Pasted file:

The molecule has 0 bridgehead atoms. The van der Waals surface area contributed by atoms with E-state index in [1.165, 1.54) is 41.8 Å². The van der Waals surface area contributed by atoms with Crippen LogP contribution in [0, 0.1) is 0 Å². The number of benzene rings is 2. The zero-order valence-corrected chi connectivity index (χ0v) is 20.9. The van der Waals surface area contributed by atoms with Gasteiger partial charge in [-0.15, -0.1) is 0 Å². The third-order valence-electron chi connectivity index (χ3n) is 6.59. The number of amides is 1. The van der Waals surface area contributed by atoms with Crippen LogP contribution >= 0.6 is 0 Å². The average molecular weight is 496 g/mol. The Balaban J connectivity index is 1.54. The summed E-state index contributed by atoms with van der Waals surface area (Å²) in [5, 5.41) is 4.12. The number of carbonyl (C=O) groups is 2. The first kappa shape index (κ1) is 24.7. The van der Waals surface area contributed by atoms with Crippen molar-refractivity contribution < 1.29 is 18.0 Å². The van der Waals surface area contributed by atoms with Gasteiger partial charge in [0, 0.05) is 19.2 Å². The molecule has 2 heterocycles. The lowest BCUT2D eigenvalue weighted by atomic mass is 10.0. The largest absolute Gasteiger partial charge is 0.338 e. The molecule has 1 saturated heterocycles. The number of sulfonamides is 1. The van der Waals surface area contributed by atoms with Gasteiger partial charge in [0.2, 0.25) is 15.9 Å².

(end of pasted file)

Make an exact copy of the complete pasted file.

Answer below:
The molecule has 0 bridgehead atoms. The van der Waals surface area contributed by atoms with E-state index in [1.165, 1.54) is 41.8 Å². The van der Waals surface area contributed by atoms with Crippen LogP contribution in [0, 0.1) is 0 Å². The number of benzene rings is 2. The zero-order valence-corrected chi connectivity index (χ0v) is 20.9. The van der Waals surface area contributed by atoms with Gasteiger partial charge in [-0.15, -0.1) is 0 Å². The third-order valence-electron chi connectivity index (χ3n) is 6.59. The number of amides is 1. The van der Waals surface area contributed by atoms with Crippen LogP contribution >= 0.6 is 0 Å². The average molecular weight is 496 g/mol. The Balaban J connectivity index is 1.54. The summed E-state index contributed by atoms with van der Waals surface area (Å²) in [5, 5.41) is 4.12. The number of carbonyl (C=O) groups is 2. The first kappa shape index (κ1) is 24.7. The van der Waals surface area contributed by atoms with Crippen molar-refractivity contribution < 1.29 is 18.0 Å². The van der Waals surface area contributed by atoms with Gasteiger partial charge in [0, 0.05) is 19.2 Å². The molecule has 2 heterocycles. The lowest BCUT2D eigenvalue weighted by atomic mass is 10.0. The largest absolute Gasteiger partial charge is 0.338 e. The molecule has 1 saturated heterocycles. The number of sulfonamides is 1. The van der Waals surface area contributed by atoms with Gasteiger partial charge in [0.2, 0.25) is 15.9 Å².